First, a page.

A Fidelity to Things
van den Bergian Phenomenology
In 1900, Husserl conceived of Transcendental or Pure Phenomenology, a way of researching in which Husserl sought to bracket out preconceptions in order to reveal the essence of things. Husserl’s maxim was “to the things themselves” (zu den sachen) (Slater, 2002, lecture). Phenomenology, at heart, is a fidelity to things, to the presence of things as they appear. But what exactly are things? Romanyshyn (1992, cassette) traces “thing” back etymologically, which refers to “the way the world is gathered”: “It is a gathering that holds together the tension of heaven/ earth, man/woman, and time/history.”
According to Romanyshyn (1992, cassette), phenomenology asks that we have a different relation to our knowledge, that we hold our knowledge playfully. “Phenomenology is an invitation to play with the things of the world, or better, to play the things of the world.” Artists know how to do this. Romanyshyn points out that our knowledge, the way we see things, colors our experience, and while it helps us to understand experience, it also gets in the way and conceals experience: “Everything that we know is always an allusion to a world that remains elusive.” Interestingly enough, allusion and elusive both are rooted in the Latin ludere, to play.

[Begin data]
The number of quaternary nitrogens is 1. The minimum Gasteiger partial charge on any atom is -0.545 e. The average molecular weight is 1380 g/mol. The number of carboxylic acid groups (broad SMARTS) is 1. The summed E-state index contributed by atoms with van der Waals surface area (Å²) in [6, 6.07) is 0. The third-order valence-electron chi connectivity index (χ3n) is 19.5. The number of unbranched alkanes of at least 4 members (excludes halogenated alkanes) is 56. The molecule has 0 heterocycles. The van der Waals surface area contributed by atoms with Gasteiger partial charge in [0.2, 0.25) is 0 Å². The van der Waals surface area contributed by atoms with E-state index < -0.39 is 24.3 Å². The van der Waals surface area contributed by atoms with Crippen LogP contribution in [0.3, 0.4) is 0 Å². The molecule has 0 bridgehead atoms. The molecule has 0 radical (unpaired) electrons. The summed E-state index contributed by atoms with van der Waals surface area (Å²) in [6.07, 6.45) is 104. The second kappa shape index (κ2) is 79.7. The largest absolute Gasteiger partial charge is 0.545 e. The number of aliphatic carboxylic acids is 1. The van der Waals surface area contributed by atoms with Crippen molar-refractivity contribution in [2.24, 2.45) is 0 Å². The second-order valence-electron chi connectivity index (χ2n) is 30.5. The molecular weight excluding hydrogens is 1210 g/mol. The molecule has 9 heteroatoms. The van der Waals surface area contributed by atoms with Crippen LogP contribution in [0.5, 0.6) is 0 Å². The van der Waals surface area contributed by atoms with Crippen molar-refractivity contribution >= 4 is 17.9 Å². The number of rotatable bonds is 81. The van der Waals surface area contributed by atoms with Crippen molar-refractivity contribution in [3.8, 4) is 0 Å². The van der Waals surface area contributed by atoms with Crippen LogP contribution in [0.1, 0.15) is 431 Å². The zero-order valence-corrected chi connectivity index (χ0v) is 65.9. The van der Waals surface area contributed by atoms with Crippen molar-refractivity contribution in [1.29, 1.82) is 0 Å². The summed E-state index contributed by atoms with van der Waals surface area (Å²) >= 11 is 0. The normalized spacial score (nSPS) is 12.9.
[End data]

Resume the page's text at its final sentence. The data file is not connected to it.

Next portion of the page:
Phenomenology, in its faithfulness to the experience of things, is a love affair with the world, a bond first between experience and the things of the world where meaning comes later. In phenomenology we are asked to become spokespersons for what things need and want to say, to give voice to what otherwise would remain silent. Romanyshyn (1992, cassette) reminds us that phenomenology “understands the profundity of surface, the depth of the surface—in the appearances that shines through the depths.” The depth shines through and is not hidden behind the surface of things.